College bowl coverage by college journalists. Bryan Murley says the best is in Kansas.
Career columnist Penelope Trunk blogs her firing from Yahoo!.
There’s a tremendous outpouring in the comments as well as some catty ones there and on Valleywag..
She says she was fired because her column commanded low advertising rates. So reporters and writers out there: How’s your CPM doing?
Print media writers look askance at how ratings affect TV news, but in the digital economy, they face the prospect of eventually being tied to their advertising generating power, the almighty CPM, or advertising cost per thousand impressions.
I’ve done some rough calculating on my newspaper’s Web site and I don’t see any writers generating their salary in ad revenues from online. I think others are making similar calculations. On the other side, the same forces are seeing sports cherry-picked from newspapers for six figure salaries by ESPN.
Penelope Trunk; she’ll do fine. For hundreds of other journalists, the value placed on their work will be a bleak reality.
(One of my favorite blog posts by her is about the origin of her name, a “brand me” classic. Her Wikipedia entry, however, is over the top caustic, describing her as an “American idiot,” at least at the time of this writing.)
(via Sparkwood and 21)
Paul Steiger’s been in journalism a wee bit longer than I have and his reflections on how newspapers have changed in 41 years is a fascinating read. Steiger is stepping down as managing editor of the Wall Street Journal.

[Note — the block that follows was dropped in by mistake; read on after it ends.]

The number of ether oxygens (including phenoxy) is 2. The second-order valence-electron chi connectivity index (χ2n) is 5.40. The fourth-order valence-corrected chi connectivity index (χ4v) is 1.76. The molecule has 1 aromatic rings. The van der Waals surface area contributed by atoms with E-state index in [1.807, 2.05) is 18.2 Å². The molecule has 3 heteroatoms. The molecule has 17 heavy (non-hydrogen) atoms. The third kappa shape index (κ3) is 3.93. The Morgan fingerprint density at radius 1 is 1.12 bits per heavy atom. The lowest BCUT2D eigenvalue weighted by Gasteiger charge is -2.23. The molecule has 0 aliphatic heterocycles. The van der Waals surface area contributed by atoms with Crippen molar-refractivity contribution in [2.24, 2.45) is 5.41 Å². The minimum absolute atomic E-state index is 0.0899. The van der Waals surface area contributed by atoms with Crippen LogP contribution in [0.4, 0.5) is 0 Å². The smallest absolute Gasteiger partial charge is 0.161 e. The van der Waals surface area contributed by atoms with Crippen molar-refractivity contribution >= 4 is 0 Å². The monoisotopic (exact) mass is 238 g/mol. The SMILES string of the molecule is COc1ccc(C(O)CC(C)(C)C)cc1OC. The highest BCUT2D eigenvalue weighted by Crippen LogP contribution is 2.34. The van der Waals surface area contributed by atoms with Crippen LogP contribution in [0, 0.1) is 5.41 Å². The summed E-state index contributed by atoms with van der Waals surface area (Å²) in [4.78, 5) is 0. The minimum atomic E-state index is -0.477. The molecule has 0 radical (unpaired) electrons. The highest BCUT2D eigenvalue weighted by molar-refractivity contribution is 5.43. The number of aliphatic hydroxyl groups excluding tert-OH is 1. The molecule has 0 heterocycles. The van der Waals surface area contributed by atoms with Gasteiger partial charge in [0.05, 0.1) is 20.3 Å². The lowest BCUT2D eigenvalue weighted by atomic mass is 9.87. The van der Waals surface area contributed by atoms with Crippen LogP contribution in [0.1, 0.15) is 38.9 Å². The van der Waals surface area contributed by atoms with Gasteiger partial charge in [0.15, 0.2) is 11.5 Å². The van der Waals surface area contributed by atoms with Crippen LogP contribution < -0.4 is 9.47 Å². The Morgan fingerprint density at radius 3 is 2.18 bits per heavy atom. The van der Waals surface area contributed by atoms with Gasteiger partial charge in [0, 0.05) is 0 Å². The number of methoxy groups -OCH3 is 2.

His history of the last four decades of the newspaper industry might be summed up by this paragraph:
In some ways, what’s happening to the newspaper industry is a return to its past. Less than 50 years ago, American newspapers were in the main relatively small, narrowly profitable, family-owned, locally focused and hotly competitive.
… Or at least the locally focused and hotly competitive part.
He also says newspapers misplayed their online strategies:
A bigger problem was that newspapers often sought to copy fairly closely on the Web what they did in print, rather than offer new products taking full advantage of digitization. The most creative new products came mainly from enterprises with little connection to newspapers. And soon, if you named almost any bit of data you used to rely on papers for — sports scores, weather, stocks, movie times — there were Web sites offering more information faster, and free.
Pretty apt. Applying the precepts of one business to another is seldom a winning gambit, but that’s a fallacy we’ve yet to recognize in day-to-day practice.
A couple of quotes from a Washington Post story:
The [recording] industry maintains that it is illegal for someone who has legally purchased a CD to transfer that music into his computer.
Copying a song you bought is “a nice way of saying ‘steals just one copy,'”
So ripping a CD you bought to put it on your iPod is illegal, the music industry’s attorneys maintain.
That’s taking a logical law to its illogical end.
Preposterous? Ask a few formerly naive University of Tennessee students about the recording industry’s ball peen hammer tactics.
More from Duncan Riley at TechCrunch.
On Thursday I hung out at the family business in North Carolina for a short while. It’s a custom injection molder (makes plastic stuff). As such, it makes parts and assembles products for a number of different customers. One of the more unusual products (at least for me) they have been making are the housings for the mirrors featured in the YouTube video below that are sold by this company.
A checklist and a contest for the technologically impaired journalist. No cheating with a 13-year-old.